Two of my passions, writing and running, usually occupy very separate aspects of my life, but they came together last Sunday in the Dipsea race, a 7+ mile cross-country run over treacherous, steep, scenic trails. It’s handicapped, with the oldest, slowest runners getting a head start--and since I am 78 and slow, off I go in the first group.
The faster runners who start after me catch up and pass, squeezing by on the narrow paths. Since I’ve been running this race since 1979 and have been part of the running community here forever, many friends and acquaintances run by. “Hi, Eve!” they say, and zoom off. But this year, a few of them said, “Eve, hi, I am reading your book and loving it.” So for once I felt like an author who runs or maybe a runner who writes. Whatever, it was fun.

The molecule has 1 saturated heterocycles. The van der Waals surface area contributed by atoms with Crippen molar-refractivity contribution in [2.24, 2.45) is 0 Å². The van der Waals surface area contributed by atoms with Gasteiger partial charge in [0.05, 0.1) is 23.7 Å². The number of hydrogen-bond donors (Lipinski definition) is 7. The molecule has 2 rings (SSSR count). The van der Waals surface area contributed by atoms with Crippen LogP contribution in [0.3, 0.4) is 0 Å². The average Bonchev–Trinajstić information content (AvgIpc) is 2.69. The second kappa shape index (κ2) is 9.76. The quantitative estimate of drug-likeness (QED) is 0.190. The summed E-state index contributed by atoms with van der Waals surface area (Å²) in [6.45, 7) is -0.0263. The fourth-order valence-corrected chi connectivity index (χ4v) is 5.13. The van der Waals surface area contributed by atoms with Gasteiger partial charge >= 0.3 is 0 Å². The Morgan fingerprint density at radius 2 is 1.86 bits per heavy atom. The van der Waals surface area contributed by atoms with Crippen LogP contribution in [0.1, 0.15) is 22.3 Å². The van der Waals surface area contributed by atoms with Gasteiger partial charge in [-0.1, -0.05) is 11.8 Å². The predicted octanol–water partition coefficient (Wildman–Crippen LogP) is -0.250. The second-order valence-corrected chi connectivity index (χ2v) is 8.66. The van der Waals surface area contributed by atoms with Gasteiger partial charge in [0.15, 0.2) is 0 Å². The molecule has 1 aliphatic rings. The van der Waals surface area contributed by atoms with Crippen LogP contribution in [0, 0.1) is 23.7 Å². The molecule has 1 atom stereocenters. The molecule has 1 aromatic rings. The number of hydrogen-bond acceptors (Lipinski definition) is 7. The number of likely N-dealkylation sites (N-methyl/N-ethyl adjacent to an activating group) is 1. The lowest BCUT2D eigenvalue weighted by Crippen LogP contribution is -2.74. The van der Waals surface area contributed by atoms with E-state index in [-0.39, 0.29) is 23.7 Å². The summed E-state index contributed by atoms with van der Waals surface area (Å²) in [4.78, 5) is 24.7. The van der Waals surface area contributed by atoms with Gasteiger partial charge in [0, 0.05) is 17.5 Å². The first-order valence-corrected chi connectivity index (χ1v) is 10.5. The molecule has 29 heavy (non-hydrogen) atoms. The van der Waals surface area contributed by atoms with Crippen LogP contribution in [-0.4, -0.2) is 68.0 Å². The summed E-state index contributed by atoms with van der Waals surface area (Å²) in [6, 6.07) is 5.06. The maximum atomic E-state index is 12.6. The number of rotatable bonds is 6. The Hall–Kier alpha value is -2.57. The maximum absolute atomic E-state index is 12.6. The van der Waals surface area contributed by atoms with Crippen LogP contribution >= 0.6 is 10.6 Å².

Another unusual aspect of the Dipsea is this: at a few places along the way, you come to a split in the route—you can choose a steep, tricky descent or you can go a slower, easier and longer way. I had a head-to-head duel with a fellow runner, who is my age and an old friend. A sure-footed downhill runner, he took the short cuts while I, who have become cautious in my old age, went the longer, safer way. So he got ahead of me after each short cut, and then I overtook him—this happened three times, until we both reached the last quarter mile together. I thought about offering to finish in a tie, hand in hand—but I couldn’t stifle my competitive self. So I put in a surge and beat him.
P.S. My friend Barbara Robben ran—at 80, she is the oldest woman ever to finish the race. (I’m second oldest. )